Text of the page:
– We do have some costs as a Foundation but they are small and are covered by a small number of private donors. We have very few costs because a) we have designed them out given the way we operate: lean, no offices, leverage the internet and technology etc and b) we have many partners who contribute time, expertise, services for free. We do not pay, for example, for banking, accounting, auditing, legal support, professional translators, video editors etc as many terrific people want to help for free and generously do so (see http://www.againstmalaria.com/aboutus_thanks.aspx). I like to think of it as them agreeing they do not need $5 more than a couple of children in Africa (and elsewhere) need a bednet.

    You write: ‘…the Against Malaria Foundation (http://www.againstmalaria.com)…uses 100% of its donations to purchase long lasting insecticidal nets (LLINs)…The nets cost $5.00 each.’

    – This is accurate, albeit the exact cost per net across all 1 million plus nets we have distributed to date is, as I write, US$4.325 (see http://www.againstmalaria.com/About_5Dollars.aspx).

    Best wishes
    Rob

    Comment by Rob Mather — January 11, 2010 @ 10:41 am | Reply

  3. Thanks for your clarification. Information on the Internet is not always clear. Carolyn

    Comment by beanerywriters — January 11, 2010 @ 11:11 am | Reply

  4. Youth Action Foundation- Uganda salutes you for the good work you are doing.Youth Action Foundation- Uganda is a registered non profit youth service organization that works to improve the lives of the rural poor in Uganda through health education and distribution of treated mosquito nets to promote Malaria control in our communities.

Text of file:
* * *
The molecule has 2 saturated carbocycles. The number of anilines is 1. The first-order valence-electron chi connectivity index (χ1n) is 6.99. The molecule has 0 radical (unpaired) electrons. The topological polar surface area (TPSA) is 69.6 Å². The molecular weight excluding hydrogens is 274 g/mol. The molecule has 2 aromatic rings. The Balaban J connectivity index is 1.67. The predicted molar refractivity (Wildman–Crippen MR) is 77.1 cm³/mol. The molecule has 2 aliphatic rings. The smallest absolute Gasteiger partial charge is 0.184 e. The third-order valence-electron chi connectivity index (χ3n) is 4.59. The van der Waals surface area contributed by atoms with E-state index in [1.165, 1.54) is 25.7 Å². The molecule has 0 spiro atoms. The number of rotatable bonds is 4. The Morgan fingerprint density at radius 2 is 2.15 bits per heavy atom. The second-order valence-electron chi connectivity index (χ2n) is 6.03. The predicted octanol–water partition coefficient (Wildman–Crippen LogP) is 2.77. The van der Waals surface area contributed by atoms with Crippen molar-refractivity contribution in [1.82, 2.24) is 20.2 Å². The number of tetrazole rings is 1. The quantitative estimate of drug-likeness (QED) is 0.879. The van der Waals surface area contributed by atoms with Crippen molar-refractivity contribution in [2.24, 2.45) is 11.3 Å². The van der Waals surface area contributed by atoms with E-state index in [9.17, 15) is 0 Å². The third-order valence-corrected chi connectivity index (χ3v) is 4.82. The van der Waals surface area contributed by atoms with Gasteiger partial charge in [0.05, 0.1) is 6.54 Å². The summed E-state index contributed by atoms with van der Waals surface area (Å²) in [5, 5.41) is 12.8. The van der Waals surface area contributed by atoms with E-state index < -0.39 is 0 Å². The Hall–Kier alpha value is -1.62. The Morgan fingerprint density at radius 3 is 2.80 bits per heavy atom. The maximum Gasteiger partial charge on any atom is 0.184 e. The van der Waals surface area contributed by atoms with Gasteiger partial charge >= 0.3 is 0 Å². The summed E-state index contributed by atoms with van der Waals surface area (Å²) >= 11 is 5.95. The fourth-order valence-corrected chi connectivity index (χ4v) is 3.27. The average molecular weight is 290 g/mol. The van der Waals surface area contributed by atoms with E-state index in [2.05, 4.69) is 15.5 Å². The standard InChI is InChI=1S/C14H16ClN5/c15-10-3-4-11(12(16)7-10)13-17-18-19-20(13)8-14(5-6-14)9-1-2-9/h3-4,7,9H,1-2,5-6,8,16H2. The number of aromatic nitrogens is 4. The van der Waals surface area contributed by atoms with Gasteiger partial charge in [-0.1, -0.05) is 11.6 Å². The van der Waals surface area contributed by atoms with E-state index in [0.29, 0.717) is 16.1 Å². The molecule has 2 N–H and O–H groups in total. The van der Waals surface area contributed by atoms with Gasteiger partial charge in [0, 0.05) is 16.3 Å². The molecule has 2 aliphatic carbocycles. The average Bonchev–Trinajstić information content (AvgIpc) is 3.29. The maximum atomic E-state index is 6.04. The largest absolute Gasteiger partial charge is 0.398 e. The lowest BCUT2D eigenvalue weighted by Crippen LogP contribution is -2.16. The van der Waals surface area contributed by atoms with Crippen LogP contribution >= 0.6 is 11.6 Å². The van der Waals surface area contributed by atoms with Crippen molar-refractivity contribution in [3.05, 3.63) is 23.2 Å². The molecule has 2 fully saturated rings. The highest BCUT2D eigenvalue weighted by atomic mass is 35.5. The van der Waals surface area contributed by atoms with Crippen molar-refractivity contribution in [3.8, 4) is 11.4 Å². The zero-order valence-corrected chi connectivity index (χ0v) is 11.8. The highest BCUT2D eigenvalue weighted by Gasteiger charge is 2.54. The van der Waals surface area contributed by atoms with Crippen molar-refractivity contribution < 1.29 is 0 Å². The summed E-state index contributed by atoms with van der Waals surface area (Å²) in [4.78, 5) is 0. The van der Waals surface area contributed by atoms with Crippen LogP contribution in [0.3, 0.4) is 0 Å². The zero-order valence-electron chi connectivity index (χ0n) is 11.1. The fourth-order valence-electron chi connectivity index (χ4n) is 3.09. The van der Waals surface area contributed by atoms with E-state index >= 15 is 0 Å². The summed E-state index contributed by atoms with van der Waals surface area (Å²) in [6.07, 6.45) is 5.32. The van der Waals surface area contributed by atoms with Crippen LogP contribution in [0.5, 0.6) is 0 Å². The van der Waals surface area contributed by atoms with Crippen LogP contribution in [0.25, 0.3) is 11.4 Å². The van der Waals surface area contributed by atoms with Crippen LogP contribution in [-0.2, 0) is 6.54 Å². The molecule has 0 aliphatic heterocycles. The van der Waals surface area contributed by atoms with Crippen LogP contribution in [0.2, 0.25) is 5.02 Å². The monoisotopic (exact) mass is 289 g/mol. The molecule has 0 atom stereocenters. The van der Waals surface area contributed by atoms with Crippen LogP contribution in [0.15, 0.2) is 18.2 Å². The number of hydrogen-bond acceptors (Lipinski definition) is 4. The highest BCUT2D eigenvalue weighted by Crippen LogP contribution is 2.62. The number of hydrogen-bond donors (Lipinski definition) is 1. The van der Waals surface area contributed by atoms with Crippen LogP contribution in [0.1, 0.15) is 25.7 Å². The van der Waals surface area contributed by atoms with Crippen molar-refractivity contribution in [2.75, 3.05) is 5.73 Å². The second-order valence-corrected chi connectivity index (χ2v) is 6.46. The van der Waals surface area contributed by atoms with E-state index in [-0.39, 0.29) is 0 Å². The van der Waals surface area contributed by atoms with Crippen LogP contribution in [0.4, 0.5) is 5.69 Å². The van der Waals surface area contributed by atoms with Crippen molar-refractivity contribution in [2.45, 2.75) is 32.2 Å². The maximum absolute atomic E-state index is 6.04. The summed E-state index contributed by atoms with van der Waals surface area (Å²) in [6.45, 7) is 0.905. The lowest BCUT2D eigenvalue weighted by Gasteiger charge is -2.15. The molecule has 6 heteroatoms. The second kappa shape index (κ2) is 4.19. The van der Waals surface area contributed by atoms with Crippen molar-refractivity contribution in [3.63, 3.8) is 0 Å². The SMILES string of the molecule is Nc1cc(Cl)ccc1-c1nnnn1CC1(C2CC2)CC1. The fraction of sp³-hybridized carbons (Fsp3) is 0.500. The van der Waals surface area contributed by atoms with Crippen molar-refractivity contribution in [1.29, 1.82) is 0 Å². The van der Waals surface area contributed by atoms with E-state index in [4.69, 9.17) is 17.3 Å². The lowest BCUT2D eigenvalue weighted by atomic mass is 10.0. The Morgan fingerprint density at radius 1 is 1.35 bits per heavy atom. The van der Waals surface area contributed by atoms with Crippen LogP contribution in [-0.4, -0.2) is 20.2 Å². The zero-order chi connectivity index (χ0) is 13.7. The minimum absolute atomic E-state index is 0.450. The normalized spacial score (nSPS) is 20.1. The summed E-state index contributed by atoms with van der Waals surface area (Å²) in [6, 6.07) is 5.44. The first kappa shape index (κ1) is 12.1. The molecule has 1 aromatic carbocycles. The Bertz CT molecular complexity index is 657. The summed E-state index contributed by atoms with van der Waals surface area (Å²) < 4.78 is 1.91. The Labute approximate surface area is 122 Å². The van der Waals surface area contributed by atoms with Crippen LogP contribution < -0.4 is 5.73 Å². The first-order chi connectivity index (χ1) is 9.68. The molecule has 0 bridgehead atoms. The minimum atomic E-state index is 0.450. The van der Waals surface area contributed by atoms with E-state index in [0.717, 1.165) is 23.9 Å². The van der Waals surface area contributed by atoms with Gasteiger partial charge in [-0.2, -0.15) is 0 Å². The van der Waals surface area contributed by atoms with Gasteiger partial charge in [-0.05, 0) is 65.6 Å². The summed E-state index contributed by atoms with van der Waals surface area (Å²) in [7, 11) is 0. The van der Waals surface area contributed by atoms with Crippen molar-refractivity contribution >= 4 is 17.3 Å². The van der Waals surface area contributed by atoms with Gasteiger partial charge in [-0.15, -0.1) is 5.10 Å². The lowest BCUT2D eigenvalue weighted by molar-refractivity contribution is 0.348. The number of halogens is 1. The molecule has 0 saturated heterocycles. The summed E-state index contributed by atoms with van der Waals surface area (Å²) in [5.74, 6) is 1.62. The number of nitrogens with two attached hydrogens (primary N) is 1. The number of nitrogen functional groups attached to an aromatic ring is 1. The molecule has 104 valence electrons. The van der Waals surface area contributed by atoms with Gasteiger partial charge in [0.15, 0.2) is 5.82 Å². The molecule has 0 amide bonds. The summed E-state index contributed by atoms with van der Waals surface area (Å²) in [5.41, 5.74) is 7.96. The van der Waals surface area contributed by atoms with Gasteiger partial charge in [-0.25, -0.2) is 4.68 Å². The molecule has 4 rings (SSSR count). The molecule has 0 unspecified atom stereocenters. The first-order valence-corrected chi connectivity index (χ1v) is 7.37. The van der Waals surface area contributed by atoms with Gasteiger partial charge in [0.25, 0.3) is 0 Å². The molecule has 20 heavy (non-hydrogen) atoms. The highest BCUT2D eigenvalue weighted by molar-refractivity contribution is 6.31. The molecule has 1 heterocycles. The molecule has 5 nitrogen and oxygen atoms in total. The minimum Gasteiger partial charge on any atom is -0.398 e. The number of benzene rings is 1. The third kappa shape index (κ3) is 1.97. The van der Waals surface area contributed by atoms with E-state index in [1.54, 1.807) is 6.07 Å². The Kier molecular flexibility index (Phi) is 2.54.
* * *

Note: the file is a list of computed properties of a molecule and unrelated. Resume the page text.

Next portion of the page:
Our challenge is that there is an overwhelming demand for Mosquito nets in the communities we serve because communities have now appreciated the role of mosquito nets in malaria prevention.

    We therefore thought it is important to write to you and ask whether you can work with us through donating mosquito nets to us that we can distribute to our communities so as to combat the number of deaths due to Malaria infection in Mukono and Buvuma Islands..

    We shall be very grateful to for your positive response that will save the lives of many Ugandan poor populations.

    Best Regards,
    Sserwanga Eric
    +256 772 534 590
    Coordinator
    Youth Action Foundation- Uganda

    Comment by Sserwanga Eric — March 12, 2011 @ 11:16 am | Reply